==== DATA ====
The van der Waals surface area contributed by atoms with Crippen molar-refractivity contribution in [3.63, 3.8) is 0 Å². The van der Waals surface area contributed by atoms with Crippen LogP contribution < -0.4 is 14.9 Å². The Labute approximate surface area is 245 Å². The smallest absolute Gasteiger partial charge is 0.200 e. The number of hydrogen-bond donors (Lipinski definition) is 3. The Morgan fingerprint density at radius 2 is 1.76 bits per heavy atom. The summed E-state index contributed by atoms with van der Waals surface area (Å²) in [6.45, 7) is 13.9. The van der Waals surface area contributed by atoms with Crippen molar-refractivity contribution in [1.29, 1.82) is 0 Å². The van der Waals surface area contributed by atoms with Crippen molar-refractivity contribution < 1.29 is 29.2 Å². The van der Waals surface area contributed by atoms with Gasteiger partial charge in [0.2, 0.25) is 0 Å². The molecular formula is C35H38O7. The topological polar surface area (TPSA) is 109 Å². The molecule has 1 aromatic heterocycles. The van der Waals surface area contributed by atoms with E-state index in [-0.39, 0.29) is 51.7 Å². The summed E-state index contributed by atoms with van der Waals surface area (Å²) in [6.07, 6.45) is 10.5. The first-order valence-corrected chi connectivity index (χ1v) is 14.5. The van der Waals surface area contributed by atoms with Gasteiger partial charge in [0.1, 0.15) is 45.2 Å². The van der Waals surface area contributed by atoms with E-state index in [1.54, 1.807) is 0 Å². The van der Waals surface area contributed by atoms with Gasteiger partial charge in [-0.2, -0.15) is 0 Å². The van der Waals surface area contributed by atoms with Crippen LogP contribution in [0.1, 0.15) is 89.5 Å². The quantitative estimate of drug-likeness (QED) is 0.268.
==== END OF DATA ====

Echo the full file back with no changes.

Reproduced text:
The van der Waals surface area contributed by atoms with Crippen molar-refractivity contribution in [3.63, 3.8) is 0 Å². The van der Waals surface area contributed by atoms with Crippen LogP contribution < -0.4 is 14.9 Å². The Labute approximate surface area is 245 Å². The smallest absolute Gasteiger partial charge is 0.200 e. The number of hydrogen-bond donors (Lipinski definition) is 3. The Morgan fingerprint density at radius 2 is 1.76 bits per heavy atom. The summed E-state index contributed by atoms with van der Waals surface area (Å²) in [6.45, 7) is 13.9. The van der Waals surface area contributed by atoms with Crippen molar-refractivity contribution in [1.29, 1.82) is 0 Å². The van der Waals surface area contributed by atoms with Crippen molar-refractivity contribution < 1.29 is 29.2 Å². The van der Waals surface area contributed by atoms with Gasteiger partial charge in [0.2, 0.25) is 0 Å². The molecular formula is C35H38O7. The topological polar surface area (TPSA) is 109 Å². The molecule has 1 aromatic heterocycles. The van der Waals surface area contributed by atoms with E-state index in [-0.39, 0.29) is 51.7 Å². The summed E-state index contributed by atoms with van der Waals surface area (Å²) in [6.07, 6.45) is 10.5. The first-order valence-corrected chi connectivity index (χ1v) is 14.5. The van der Waals surface area contributed by atoms with Gasteiger partial charge in [0.1, 0.15) is 45.2 Å². The van der Waals surface area contributed by atoms with E-state index in [1.54, 1.807) is 0 Å². The van der Waals surface area contributed by atoms with Gasteiger partial charge in [-0.2, -0.15) is 0 Å². The van der Waals surface area contributed by atoms with Crippen LogP contribution in [0.1, 0.15) is 89.5 Å². The quantitative estimate of drug-likeness (QED) is 0.268.